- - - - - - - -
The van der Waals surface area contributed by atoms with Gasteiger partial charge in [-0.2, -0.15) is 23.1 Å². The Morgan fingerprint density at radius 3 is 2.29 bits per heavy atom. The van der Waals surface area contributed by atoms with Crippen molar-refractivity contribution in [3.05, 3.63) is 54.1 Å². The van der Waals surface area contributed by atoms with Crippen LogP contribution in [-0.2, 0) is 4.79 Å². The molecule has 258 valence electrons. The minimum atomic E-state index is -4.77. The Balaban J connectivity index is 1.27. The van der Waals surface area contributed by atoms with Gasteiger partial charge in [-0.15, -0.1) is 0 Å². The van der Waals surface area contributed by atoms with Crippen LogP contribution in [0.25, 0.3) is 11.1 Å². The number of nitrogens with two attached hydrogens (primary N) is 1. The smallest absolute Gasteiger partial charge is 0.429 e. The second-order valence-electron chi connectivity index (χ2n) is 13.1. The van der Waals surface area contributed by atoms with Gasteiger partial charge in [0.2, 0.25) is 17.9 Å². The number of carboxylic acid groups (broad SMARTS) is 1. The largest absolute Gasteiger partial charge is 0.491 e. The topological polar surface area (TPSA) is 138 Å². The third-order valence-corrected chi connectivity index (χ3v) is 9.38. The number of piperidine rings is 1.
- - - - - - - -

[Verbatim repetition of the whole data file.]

The van der Waals surface area contributed by atoms with Gasteiger partial charge in [-0.2, -0.15) is 23.1 Å². The Morgan fingerprint density at radius 3 is 2.29 bits per heavy atom. The van der Waals surface area contributed by atoms with Crippen molar-refractivity contribution in [3.05, 3.63) is 54.1 Å². The van der Waals surface area contributed by atoms with Crippen LogP contribution in [-0.2, 0) is 4.79 Å². The molecule has 258 valence electrons. The minimum atomic E-state index is -4.77. The Balaban J connectivity index is 1.27. The van der Waals surface area contributed by atoms with Gasteiger partial charge in [-0.15, -0.1) is 0 Å². The van der Waals surface area contributed by atoms with Crippen LogP contribution in [0.25, 0.3) is 11.1 Å². The number of nitrogens with two attached hydrogens (primary N) is 1. The smallest absolute Gasteiger partial charge is 0.429 e. The second-order valence-electron chi connectivity index (χ2n) is 13.1. The van der Waals surface area contributed by atoms with Gasteiger partial charge in [0.2, 0.25) is 17.9 Å². The number of carboxylic acid groups (broad SMARTS) is 1. The largest absolute Gasteiger partial charge is 0.491 e. The topological polar surface area (TPSA) is 138 Å². The third-order valence-corrected chi connectivity index (χ3v) is 9.38. The number of piperidine rings is 1.